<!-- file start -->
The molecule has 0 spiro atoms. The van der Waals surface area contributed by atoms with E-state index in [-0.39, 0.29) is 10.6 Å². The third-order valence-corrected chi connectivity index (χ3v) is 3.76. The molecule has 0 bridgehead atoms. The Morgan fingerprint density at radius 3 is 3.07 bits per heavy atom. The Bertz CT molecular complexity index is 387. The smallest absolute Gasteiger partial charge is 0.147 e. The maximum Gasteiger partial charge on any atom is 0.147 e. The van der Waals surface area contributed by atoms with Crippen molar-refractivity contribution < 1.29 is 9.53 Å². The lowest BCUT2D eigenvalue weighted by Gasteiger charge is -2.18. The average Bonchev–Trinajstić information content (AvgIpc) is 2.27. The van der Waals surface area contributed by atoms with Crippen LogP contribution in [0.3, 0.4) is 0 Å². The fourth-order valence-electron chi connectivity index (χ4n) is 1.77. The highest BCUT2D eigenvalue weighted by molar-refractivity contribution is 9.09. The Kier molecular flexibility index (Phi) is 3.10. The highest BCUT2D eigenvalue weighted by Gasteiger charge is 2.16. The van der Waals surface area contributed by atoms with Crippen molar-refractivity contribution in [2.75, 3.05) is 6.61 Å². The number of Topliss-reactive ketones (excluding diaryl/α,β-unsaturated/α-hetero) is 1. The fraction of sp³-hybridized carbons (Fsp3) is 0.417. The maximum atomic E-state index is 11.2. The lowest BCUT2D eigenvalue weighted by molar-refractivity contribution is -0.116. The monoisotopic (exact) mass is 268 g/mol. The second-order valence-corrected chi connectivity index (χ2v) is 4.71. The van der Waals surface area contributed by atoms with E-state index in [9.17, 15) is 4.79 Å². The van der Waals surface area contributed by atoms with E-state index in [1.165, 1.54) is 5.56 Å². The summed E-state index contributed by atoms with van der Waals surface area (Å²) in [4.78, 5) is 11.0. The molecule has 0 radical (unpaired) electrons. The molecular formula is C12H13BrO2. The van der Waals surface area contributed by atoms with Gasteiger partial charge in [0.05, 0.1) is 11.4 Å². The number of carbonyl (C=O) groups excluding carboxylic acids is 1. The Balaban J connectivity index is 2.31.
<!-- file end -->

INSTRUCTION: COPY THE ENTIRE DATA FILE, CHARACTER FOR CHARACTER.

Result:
The molecule has 0 spiro atoms. The van der Waals surface area contributed by atoms with E-state index in [-0.39, 0.29) is 10.6 Å². The third-order valence-corrected chi connectivity index (χ3v) is 3.76. The molecule has 0 bridgehead atoms. The Morgan fingerprint density at radius 3 is 3.07 bits per heavy atom. The Bertz CT molecular complexity index is 387. The smallest absolute Gasteiger partial charge is 0.147 e. The maximum Gasteiger partial charge on any atom is 0.147 e. The van der Waals surface area contributed by atoms with Crippen molar-refractivity contribution < 1.29 is 9.53 Å². The lowest BCUT2D eigenvalue weighted by Gasteiger charge is -2.18. The average Bonchev–Trinajstić information content (AvgIpc) is 2.27. The van der Waals surface area contributed by atoms with Crippen LogP contribution in [0.3, 0.4) is 0 Å². The fourth-order valence-electron chi connectivity index (χ4n) is 1.77. The highest BCUT2D eigenvalue weighted by molar-refractivity contribution is 9.09. The Kier molecular flexibility index (Phi) is 3.10. The highest BCUT2D eigenvalue weighted by Gasteiger charge is 2.16. The van der Waals surface area contributed by atoms with Crippen molar-refractivity contribution in [2.75, 3.05) is 6.61 Å². The number of Topliss-reactive ketones (excluding diaryl/α,β-unsaturated/α-hetero) is 1. The fraction of sp³-hybridized carbons (Fsp3) is 0.417. The maximum atomic E-state index is 11.2. The lowest BCUT2D eigenvalue weighted by molar-refractivity contribution is -0.116. The monoisotopic (exact) mass is 268 g/mol. The second-order valence-corrected chi connectivity index (χ2v) is 4.71. The van der Waals surface area contributed by atoms with E-state index in [9.17, 15) is 4.79 Å². The van der Waals surface area contributed by atoms with E-state index in [1.165, 1.54) is 5.56 Å². The summed E-state index contributed by atoms with van der Waals surface area (Å²) in [4.78, 5) is 11.0. The molecule has 0 radical (unpaired) electrons. The molecular formula is C12H13BrO2. The van der Waals surface area contributed by atoms with Gasteiger partial charge in [0.05, 0.1) is 11.4 Å². The number of carbonyl (C=O) groups excluding carboxylic acids is 1. The Balaban J connectivity index is 2.31.